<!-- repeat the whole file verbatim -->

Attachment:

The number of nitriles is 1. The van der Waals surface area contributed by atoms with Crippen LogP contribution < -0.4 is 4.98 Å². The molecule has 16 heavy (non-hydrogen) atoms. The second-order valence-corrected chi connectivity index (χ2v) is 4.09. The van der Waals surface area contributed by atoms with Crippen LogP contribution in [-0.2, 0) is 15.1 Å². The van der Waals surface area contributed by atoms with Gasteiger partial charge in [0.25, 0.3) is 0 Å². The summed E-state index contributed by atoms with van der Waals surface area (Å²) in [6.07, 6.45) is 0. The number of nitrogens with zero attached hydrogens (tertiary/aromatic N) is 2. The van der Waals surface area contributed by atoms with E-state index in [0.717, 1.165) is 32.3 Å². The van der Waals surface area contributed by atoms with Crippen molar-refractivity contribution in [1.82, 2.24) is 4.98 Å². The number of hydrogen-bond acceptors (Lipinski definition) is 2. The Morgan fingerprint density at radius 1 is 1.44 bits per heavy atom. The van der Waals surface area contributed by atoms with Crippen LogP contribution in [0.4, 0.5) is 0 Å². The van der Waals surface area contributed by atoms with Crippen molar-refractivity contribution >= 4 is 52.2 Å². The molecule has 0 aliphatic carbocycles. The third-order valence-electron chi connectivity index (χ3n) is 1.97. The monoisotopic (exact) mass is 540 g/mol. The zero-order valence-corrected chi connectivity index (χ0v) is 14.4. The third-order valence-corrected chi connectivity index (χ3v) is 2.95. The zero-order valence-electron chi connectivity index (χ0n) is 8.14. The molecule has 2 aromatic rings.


The number of nitriles is 1. The van der Waals surface area contributed by atoms with Crippen LogP contribution < -0.4 is 4.98 Å². The molecule has 16 heavy (non-hydrogen) atoms. The second-order valence-corrected chi connectivity index (χ2v) is 4.09. The van der Waals surface area contributed by atoms with Crippen LogP contribution in [-0.2, 0) is 15.1 Å². The van der Waals surface area contributed by atoms with Gasteiger partial charge in [0.25, 0.3) is 0 Å². The summed E-state index contributed by atoms with van der Waals surface area (Å²) in [6.07, 6.45) is 0. The number of nitrogens with zero attached hydrogens (tertiary/aromatic N) is 2. The van der Waals surface area contributed by atoms with E-state index in [0.717, 1.165) is 32.3 Å². The van der Waals surface area contributed by atoms with Crippen molar-refractivity contribution in [1.82, 2.24) is 4.98 Å². The number of hydrogen-bond acceptors (Lipinski definition) is 2. The Morgan fingerprint density at radius 1 is 1.44 bits per heavy atom. The van der Waals surface area contributed by atoms with Crippen LogP contribution in [0.4, 0.5) is 0 Å². The van der Waals surface area contributed by atoms with Crippen molar-refractivity contribution >= 4 is 52.2 Å². The molecule has 0 aliphatic carbocycles. The third-order valence-electron chi connectivity index (χ3n) is 1.97. The monoisotopic (exact) mass is 540 g/mol. The zero-order valence-corrected chi connectivity index (χ0v) is 14.4. The third-order valence-corrected chi connectivity index (χ3v) is 2.95. The zero-order valence-electron chi connectivity index (χ0n) is 8.14. The molecule has 2 aromatic rings.